Okay, great, but does any of this really matter? The reason I bring it up is a few wheat growers have commented that they don’t know where they would start on trying to do variable rate wheat seed. The answer is staring at us in seed mortality. That also means having a map of the field on factors that influence seed and plant mortality in winter wheat and doing stand counts to see what the relative differences are between the zones. We don’t need to be managing seeding rates down to the last pound of seed, however, I do see differences between zones of 10 to 40%, at those levels managing for seed mortality is doable.

Figure 1 - WW Seeding Rate Impact by Germination and Mortality Rates

Optimum Winter Wheat Seeding Date and Rate

Figure 2 - Optimal Winter Wheat Planting Date (OCCC)

The map above is taken from Ontario Cereal Committee Trials. The optimum seeding rate is suggested to be 1.5 M seeds per acre at the optimum seeding date (adjust based on soil type). Seeding before these dates reduce you seeding rate and increase your seeding rate by 200,000 seeds per acre per week after your optimum seeding date up to a maximum of 2.2 M seeds per acre.

Tillering in wheat

Phil Needham suggests that optimal head count per acre is about 450 to 600 plants per square meter. If you plant a variety that puts out 2 tillers, how many seeds per acre do you need? What if you are planting late, and only have 0.5 to 1 tiller per plant?

Figure 3 - Tillering Impact on Seeding Rate for Target Heads per Square Yard

Tillering in Winter Wheat – Journal Article

A recent study published in Frontier in Plant Science suggests that the only factor that matters when it comes to establishing winter wheat seeding rates is head per square yard or square meter. I’ve been commenting on this to peers for the last year that we need data on tillering capacity of winter wheat genetics to truly establish what the “proper” seeding rate is for winter wheat. In the research completed in Kansas along with a meta-analysis, they found that plant stand counts were less predictive of agronomic optimum plant density compared to head counts. The research study found that you could separate wheat varieties into two categories, one which had low tillers per plant, and a high tillers per plant group (2x as many tillers). The optimal seed rate for a given yield environment depends on what the tiller potential was for that variety.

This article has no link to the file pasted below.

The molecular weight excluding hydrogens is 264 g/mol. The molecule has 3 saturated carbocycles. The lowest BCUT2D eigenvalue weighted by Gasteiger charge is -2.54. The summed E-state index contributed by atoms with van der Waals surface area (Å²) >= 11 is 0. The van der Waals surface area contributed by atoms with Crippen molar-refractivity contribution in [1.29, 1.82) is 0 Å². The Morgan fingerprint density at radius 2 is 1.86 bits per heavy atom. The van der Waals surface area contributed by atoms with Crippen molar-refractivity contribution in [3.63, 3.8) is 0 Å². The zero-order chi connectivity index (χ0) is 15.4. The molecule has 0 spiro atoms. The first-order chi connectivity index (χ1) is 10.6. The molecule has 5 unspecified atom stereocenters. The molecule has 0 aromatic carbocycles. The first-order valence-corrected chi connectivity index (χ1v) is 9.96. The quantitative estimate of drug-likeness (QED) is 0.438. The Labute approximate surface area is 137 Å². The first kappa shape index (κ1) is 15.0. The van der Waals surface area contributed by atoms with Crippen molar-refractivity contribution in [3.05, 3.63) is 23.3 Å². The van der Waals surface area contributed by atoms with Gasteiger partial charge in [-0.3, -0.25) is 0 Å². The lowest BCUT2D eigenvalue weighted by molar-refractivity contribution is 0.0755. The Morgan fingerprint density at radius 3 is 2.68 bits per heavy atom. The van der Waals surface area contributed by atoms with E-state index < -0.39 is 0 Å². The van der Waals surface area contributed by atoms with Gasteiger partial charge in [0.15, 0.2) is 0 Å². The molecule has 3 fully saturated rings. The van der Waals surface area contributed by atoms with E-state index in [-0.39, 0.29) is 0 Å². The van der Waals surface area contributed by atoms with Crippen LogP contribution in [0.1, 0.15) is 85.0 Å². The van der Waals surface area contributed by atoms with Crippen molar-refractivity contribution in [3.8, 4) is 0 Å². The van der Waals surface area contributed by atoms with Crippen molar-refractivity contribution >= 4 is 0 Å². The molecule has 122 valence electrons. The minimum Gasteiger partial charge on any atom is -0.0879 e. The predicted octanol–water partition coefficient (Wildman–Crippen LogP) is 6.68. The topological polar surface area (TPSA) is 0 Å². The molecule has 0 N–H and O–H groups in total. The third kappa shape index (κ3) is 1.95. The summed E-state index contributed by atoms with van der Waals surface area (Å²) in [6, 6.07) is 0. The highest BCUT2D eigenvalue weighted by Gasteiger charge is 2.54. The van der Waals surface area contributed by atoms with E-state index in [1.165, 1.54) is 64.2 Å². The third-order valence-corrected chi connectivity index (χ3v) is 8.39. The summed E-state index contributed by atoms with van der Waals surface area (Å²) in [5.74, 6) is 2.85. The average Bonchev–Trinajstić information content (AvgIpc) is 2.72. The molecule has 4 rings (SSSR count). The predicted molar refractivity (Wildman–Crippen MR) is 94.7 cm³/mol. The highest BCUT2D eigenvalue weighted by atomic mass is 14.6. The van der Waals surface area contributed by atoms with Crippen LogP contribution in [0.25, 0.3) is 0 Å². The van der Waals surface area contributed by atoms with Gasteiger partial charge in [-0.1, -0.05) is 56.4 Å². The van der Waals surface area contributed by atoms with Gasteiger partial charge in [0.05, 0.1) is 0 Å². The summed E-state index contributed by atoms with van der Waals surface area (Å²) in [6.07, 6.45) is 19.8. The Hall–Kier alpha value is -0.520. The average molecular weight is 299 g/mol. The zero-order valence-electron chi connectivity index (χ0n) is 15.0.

Question I am planting cereal rye after I take off corn silage. I have access to dairy and hog manure. What should I do this fall and next spring to manage this cereal rye for forage?

Answer Since you do not have a manure analysis, I will use averages. On average dairy manure is about 16-8-27 per 1,000 gallons. Hog manure on average is 20-10-20 per 1,000 gallons. You have to take into account logistics and some common sense. Ideally you would only need about 2,000 gallons per acre of either. However, from my experience 3-5000 gallons per acre are more average normal application rates. This will be enough P and K for a good crop of cereal rye next spring. You need 50-60 lbs /acre N next spring. Figure 50% of the N will be lost. So, the rate next spring will be 0-30 lbs/ac actual N. You really need to get a good analysis of your manure and ensure the manure is evenly applied.

Would you buy a tonne of fertilizer if you did not know the analysis? But you do apply manure without knowing the analysis. If you don’t have the time or resources to do it yourself, hire it done.

Magnesium (Mg) Secondary Nutrient